The nurses gave me Tums to chew on every few hours. This was to provide my body with calcium because my 3 remaining parathyroids still needed to “wake up” and start doing their job in regulating my calcium level. You don’t want to have low calcium in your blood. It causes hypocalcemia, which is very dangerous.

My husband and I watched TV – sort of – I kept nodding off. When he had to leave for the the night, I tried to get some sleep – but everyone knows you don’t sleep much in a hospital. Nurses came in every few hours to give me the Tums, take my vitals, take my blood, etc.

I don’t remember sleeping much, but the night went by pretty quick. Though weak, I had to keep trying to get myself up and walk to the restroom out in the hall. I had to remember to hold my gown tight so I didn’t give the other patients a “show.” ;P Before I knew it, it was morning and I was hungry! I ordered an oatmeal and a yogurt and ate about half of each. A nurse came by and gave me my very first Levothyroxine pill, which I was told I would be taking for the rest of my life. “Hello Levo, so nice to meet you. We’re going to be lifelong friends…as long as you do your job and don’t jack me up.”

At one point before my husband arrived, I got up to use the restroom and got a whiff of my armpits. Holy mother of pearl…it was horrible. I don’t know if the hospital gown hadn’t been properly washed before I got it, or if a family of skunks had burrowed into my armpits and died. I just knew that I needed to freshen up quick – my husband was going to arrive soon and I didn’t want to smell like roadkill. Thankfully my room had a sink with handsoap and paper towels. I scrubbed my pits as best I could with that pink junk soap, and asked a nurse for a fresh gown. Muuuuch better. I smelled like a human, and even put on a little makeup. Ooh, la la.

One of the medical students came in that morning and says to me, “so, now we’re going to take out your stitches.” What the?! Already??? I apparently said that out loud – not just in my head. She sort of condescendingly/jokingly made me feel like a baby for being scared. I squeezed a pillow while she plucked each one out and tossed them in a bowl. It didn’t hurt, but it pinched a little as she tugged on each one. The last one stung – it was stubborn and didn’t want to come out! They remove stitches the day after surgery so that the scar is less noticeable – fine by me!

My husband arrived that morning and we watched a little TV until I was able to leave. The nurse came by and gave me a prescription for Levothyroxine and post-surgery instructions to rest, drink lots of water, take 4-5 Ultra Strength Tums (1,000 mg) per day for the next week, etc., etc. We would discuss more at my 1 week follow-up appointment. I was given the go-ahead to get dressed and was able to leave around 10:00 a.m.! Couldn’t wait to get home – I missed my kitties…and my cozy pajamas and couch. A very nice nurse took me down to the hospital entrance in a wheelchair. Wheeee!! It was the most fun I’d had in over 24 hours.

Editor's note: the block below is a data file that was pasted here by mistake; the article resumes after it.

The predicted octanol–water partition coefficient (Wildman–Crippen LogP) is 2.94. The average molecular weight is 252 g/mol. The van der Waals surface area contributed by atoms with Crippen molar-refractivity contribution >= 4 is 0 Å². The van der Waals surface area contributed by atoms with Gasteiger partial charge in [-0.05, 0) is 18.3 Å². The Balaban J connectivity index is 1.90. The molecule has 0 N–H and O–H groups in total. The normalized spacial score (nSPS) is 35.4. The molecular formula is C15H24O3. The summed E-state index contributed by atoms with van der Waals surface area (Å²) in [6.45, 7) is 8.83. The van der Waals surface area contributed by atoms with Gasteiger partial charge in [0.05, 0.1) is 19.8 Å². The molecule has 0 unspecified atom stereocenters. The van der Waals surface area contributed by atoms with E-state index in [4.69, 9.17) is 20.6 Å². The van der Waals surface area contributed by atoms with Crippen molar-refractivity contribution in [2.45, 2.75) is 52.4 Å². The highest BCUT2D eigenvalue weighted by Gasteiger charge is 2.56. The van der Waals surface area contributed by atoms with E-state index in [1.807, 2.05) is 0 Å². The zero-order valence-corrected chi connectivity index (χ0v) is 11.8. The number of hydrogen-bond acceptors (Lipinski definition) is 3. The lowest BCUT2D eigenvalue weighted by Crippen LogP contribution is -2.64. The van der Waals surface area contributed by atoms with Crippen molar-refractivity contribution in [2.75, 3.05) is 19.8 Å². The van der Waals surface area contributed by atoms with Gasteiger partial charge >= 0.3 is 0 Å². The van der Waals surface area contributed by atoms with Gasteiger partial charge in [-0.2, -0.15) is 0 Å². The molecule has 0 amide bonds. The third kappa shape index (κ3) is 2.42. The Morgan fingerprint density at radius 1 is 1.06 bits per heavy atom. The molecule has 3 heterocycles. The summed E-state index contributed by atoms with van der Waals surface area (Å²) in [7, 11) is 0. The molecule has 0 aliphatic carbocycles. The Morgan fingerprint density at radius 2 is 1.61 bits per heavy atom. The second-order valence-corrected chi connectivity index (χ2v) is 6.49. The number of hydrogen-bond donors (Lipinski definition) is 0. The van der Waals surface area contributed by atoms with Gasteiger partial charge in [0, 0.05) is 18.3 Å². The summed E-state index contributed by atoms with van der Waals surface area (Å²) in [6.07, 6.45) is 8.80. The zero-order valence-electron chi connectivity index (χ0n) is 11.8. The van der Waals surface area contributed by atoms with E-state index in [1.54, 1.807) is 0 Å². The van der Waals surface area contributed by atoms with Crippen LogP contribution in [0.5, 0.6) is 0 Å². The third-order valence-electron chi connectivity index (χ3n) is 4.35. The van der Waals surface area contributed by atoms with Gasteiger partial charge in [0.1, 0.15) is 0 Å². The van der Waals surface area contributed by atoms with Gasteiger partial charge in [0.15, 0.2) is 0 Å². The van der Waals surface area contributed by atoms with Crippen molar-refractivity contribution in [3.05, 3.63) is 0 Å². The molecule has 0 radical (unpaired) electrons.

It was about 20 degrees and snowing that morning, and there was ice covering our parking lot, so my husband took my arm and lead me into the house. Then he led me to the couch – where I would spend the next couple of weeks watching TV.

I felt pretty good the next morning, and so I was able to take a shower. But not without packaging and taping up my neck real nice so that the water didn’t soak the steri-strips. And not without the help of my husband. Here’s a lovely photo of me pre-shower:

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It felt so good to wash off all hospital odor from my body – especially being able to wash my armpits without paper towels and hospital soap! A little water ended up seeping in and touched my incision area, but all-in-all it was a productive first shower.

Below is a photo of my incision 2 days after my surgery. It wasn’t looking so bad for only 2 days!

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We purchased a bunch of applesauce and yogurt so that I could eat soft foods for the first few days. By the 3rd day or so, I grew tired of yogurt so we ordered pizza! Probably not the best idea, but my throat felt a little better and I needed something tasty.

Note: You’ll have a bunch of disgusting yellow mucous stuck in your throat. You need to get that out. You don’t want it getting into your lungs. So, hopefully your surgeon will give you a breathing tube (which looks sort of like illegal drug paraphernalia), that seems to help it come up.

On the 4th day post-surgery, I felt pretty good. I had some irritating leg cramping, and so the nurse called in a prescription for Rocaltrol, which was an active form of Vitamin D. It seemed to help the cramping a bit, but it kept coming back throughout the day. I had to keep rubbing a blend of essential oils to relax my legs. It helped a ton, but I didn’t want to keep doing that every few hours! Eventually it subsided and the cramping stopped. I think part of the cramping was due to inactivity. Sitting on the couch for 4 days wasn’t good for circulation or my leg muscles. I got up and walked in place for a bit, which helped.